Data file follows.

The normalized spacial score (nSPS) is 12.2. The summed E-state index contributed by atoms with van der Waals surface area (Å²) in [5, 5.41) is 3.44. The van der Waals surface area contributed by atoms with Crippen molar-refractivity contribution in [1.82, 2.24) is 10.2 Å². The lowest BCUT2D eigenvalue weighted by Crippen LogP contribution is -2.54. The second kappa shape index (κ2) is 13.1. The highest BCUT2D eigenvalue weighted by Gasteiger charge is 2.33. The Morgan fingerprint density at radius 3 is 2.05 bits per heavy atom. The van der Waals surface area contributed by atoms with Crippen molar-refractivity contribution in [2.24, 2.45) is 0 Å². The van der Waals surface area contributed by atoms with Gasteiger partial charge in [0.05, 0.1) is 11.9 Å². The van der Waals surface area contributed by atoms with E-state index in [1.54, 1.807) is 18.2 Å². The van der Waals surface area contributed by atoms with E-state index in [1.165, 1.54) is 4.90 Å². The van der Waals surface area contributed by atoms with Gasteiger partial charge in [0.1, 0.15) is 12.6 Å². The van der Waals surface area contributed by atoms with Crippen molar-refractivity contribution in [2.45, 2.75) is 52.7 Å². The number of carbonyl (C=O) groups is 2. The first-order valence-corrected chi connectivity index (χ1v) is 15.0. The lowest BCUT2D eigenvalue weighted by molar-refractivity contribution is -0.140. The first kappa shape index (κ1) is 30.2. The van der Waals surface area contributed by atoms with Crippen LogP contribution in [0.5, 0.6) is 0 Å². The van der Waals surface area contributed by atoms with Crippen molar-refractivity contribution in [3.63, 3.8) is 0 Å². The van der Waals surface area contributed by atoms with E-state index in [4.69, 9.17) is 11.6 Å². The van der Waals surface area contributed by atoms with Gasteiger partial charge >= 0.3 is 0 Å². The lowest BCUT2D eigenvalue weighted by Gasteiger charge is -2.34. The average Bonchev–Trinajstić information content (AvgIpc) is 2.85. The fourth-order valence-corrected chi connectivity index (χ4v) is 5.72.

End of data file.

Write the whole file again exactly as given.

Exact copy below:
The normalized spacial score (nSPS) is 12.2. The summed E-state index contributed by atoms with van der Waals surface area (Å²) in [5, 5.41) is 3.44. The van der Waals surface area contributed by atoms with Crippen molar-refractivity contribution in [1.82, 2.24) is 10.2 Å². The lowest BCUT2D eigenvalue weighted by Crippen LogP contribution is -2.54. The second kappa shape index (κ2) is 13.1. The highest BCUT2D eigenvalue weighted by Gasteiger charge is 2.33. The Morgan fingerprint density at radius 3 is 2.05 bits per heavy atom. The van der Waals surface area contributed by atoms with Crippen molar-refractivity contribution in [2.24, 2.45) is 0 Å². The van der Waals surface area contributed by atoms with Gasteiger partial charge in [0.05, 0.1) is 11.9 Å². The van der Waals surface area contributed by atoms with E-state index in [1.54, 1.807) is 18.2 Å². The van der Waals surface area contributed by atoms with E-state index in [1.165, 1.54) is 4.90 Å². The van der Waals surface area contributed by atoms with Gasteiger partial charge in [0.1, 0.15) is 12.6 Å². The van der Waals surface area contributed by atoms with Crippen molar-refractivity contribution in [2.45, 2.75) is 52.7 Å². The number of carbonyl (C=O) groups is 2. The first-order valence-corrected chi connectivity index (χ1v) is 15.0. The lowest BCUT2D eigenvalue weighted by molar-refractivity contribution is -0.140. The first kappa shape index (κ1) is 30.2. The van der Waals surface area contributed by atoms with Crippen LogP contribution in [0.5, 0.6) is 0 Å². The van der Waals surface area contributed by atoms with Crippen molar-refractivity contribution in [3.63, 3.8) is 0 Å². The van der Waals surface area contributed by atoms with E-state index in [4.69, 9.17) is 11.6 Å². The van der Waals surface area contributed by atoms with Gasteiger partial charge >= 0.3 is 0 Å². The lowest BCUT2D eigenvalue weighted by Gasteiger charge is -2.34. The average Bonchev–Trinajstić information content (AvgIpc) is 2.85. The fourth-order valence-corrected chi connectivity index (χ4v) is 5.72.